of this one and won't really mind doing so.
The Yellow Handkerchief
Welcome to the Rileys
decides it might be better that he's not seen. So, he obliges and they head to the room. Doug isn't interested in Mallory
stripping for him. Doug soon realizes that Mallory is definitely not as old as she's letting on. She's living in squalor, has
hardly any money, and spends her nights as a prostitute. He makes it his mission to help her. Perhaps he's filling the
void left by his daughter, or maybe he's just finding something else to occupy his time.
Gandolfini and Leo are both excellent in the film. Doug wanting to be a father to a girl who he knows isn’t his daughter,
but still has to protect. Lois as the recluse trying to gain her life and marriage back. But the film gets attention because of
Kristen Stewart. This is a completely different Stewart. Very little clothing, constant use of the f-bomb and slang words for
female body parts is definitely not something tweens will be used to from their Bella. Stewart looks haggard, and as the
camera zooms in on her face, we see that the years of living on her own working strip clubs and back alleys have
certainly taken their toll. She's also covered in reddish bruises that are perfectly visible, adding to the already dreadful
backstory of this young girl.
Welcome to the Rileys is a pleasant, heart-warming movie about a couple who try to help a young girl. Watching Doug
and Lois work through their differences and try to patch together their own marriage is admirable. These are courageous
characters. Their story is simple and charming.
For comments or to submit a movie review for possible inclusion on Delta Films site
please send an email to Critics@deltafilms.net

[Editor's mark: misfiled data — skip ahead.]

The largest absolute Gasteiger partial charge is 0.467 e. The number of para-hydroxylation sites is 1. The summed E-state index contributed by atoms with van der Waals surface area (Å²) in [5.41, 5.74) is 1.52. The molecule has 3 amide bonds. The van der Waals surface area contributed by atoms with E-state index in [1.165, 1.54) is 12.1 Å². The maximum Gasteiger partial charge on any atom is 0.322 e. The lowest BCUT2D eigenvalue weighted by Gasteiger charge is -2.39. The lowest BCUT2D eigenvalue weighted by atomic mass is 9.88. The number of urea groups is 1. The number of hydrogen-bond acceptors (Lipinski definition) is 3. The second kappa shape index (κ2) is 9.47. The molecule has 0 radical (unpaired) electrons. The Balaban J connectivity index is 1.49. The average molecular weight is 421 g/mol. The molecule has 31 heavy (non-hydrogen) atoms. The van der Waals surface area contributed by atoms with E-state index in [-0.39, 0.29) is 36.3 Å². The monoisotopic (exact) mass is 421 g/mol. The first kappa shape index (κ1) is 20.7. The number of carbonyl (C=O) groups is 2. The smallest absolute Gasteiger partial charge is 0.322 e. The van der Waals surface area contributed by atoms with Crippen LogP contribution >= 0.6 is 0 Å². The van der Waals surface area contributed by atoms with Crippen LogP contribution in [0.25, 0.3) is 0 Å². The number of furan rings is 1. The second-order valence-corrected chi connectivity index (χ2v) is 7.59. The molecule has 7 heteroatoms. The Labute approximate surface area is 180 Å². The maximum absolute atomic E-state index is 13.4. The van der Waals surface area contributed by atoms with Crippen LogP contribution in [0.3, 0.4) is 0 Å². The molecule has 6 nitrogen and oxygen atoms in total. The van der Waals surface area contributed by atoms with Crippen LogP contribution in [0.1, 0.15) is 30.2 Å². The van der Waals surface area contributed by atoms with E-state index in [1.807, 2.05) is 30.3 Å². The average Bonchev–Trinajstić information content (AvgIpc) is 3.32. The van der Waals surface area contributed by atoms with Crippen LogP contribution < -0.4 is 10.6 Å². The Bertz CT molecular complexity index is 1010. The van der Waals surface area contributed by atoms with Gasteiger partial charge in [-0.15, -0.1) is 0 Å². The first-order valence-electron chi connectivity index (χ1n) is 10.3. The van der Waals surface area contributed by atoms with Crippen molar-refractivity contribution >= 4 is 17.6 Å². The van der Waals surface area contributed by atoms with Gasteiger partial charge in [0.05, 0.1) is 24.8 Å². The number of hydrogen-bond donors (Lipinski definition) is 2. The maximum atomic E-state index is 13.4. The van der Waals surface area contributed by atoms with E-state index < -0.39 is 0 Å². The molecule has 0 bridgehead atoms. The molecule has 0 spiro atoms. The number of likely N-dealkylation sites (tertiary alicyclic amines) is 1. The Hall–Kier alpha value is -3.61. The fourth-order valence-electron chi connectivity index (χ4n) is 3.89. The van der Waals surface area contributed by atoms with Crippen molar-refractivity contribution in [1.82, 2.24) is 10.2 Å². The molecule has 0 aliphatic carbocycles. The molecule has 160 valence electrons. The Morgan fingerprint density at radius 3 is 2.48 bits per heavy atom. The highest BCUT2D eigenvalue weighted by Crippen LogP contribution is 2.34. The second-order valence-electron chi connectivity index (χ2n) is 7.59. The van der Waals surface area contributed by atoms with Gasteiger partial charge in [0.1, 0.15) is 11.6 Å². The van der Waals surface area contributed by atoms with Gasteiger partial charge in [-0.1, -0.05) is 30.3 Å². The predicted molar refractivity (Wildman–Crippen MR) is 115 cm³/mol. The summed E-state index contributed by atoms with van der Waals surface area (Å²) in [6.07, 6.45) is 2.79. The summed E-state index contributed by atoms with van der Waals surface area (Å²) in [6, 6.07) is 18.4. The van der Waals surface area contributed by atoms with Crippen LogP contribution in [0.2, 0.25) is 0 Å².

Four families struggle with life in suburbia, each searching for
a reason to wake up the next morning. Esther Gold (Glenn
Close) is a reclusive middle-aged mother whose closest
friend is her comatose son (Joshua Jackson). Her daughter,
Julie (Jessica Campbell), is obsessed with her weight and
deals with sexual frustration. Jim Train (Dermot Mulroney) is a
high-paid lawyer who is turned down for a promotion and is
almost entirely isolated from the rest of his family. His wife,
Susan (Moira Kelly), might be having an affair with a family
friend, and his son Jake (Alex House) is developing a fetish
for his sister's doll. Annette Jennings (Patricia Clarkson) has
to handle with the sudden intrusion of her ex-husband asking
for their children back, one of whom is mentally incapacitated
while the other (Kristen Stewart) is an androgynous 12-year-
After her divorce, Meg Altman (Jodie Foster) and her daughter
Sarah (Kristen Stewart) move into an old-fashioned house with
one very modern addition: a "panic room" which is virtually
impossible to break into, designed for refuge during a home
invasion. Three unscrupulous thieves break in the mother and
daughter end up trapped in the panic room, the same room
which the ruthless criminals want to get into. Of course her
daughter is sick and the medicine she needs to survive is
outside with the bad guys.
Some of the camera shots are incredible and the timing of the
movie is phenomenal. You do manage to stay at the edge of